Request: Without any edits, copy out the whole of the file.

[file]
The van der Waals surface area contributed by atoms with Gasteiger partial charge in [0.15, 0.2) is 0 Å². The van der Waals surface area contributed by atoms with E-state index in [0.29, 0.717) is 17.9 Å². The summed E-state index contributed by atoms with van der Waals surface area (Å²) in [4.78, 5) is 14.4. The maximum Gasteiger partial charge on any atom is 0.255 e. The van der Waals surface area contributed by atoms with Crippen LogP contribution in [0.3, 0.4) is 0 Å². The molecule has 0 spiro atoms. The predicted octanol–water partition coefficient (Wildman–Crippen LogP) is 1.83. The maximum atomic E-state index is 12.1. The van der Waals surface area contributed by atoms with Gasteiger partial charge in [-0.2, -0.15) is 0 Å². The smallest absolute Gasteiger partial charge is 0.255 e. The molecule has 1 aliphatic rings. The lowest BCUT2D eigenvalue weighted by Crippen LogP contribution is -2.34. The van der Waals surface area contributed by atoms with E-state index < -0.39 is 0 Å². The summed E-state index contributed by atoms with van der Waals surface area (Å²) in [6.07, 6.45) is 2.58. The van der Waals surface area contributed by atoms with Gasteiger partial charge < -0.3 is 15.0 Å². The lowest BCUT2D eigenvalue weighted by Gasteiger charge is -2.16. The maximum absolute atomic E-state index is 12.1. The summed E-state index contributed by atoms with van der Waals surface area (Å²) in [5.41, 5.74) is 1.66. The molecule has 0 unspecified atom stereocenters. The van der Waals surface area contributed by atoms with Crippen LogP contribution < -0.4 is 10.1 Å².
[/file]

The van der Waals surface area contributed by atoms with Gasteiger partial charge in [0.15, 0.2) is 0 Å². The van der Waals surface area contributed by atoms with E-state index in [0.29, 0.717) is 17.9 Å². The summed E-state index contributed by atoms with van der Waals surface area (Å²) in [4.78, 5) is 14.4. The maximum Gasteiger partial charge on any atom is 0.255 e. The van der Waals surface area contributed by atoms with Crippen LogP contribution in [0.3, 0.4) is 0 Å². The molecule has 0 spiro atoms. The predicted octanol–water partition coefficient (Wildman–Crippen LogP) is 1.83. The maximum atomic E-state index is 12.1. The van der Waals surface area contributed by atoms with Gasteiger partial charge in [-0.2, -0.15) is 0 Å². The smallest absolute Gasteiger partial charge is 0.255 e. The molecule has 1 aliphatic rings. The lowest BCUT2D eigenvalue weighted by Crippen LogP contribution is -2.34. The van der Waals surface area contributed by atoms with E-state index < -0.39 is 0 Å². The summed E-state index contributed by atoms with van der Waals surface area (Å²) in [6.07, 6.45) is 2.58. The van der Waals surface area contributed by atoms with Gasteiger partial charge < -0.3 is 15.0 Å². The lowest BCUT2D eigenvalue weighted by Gasteiger charge is -2.16. The maximum absolute atomic E-state index is 12.1. The summed E-state index contributed by atoms with van der Waals surface area (Å²) in [5.41, 5.74) is 1.66. The molecule has 0 unspecified atom stereocenters. The van der Waals surface area contributed by atoms with Crippen LogP contribution < -0.4 is 10.1 Å².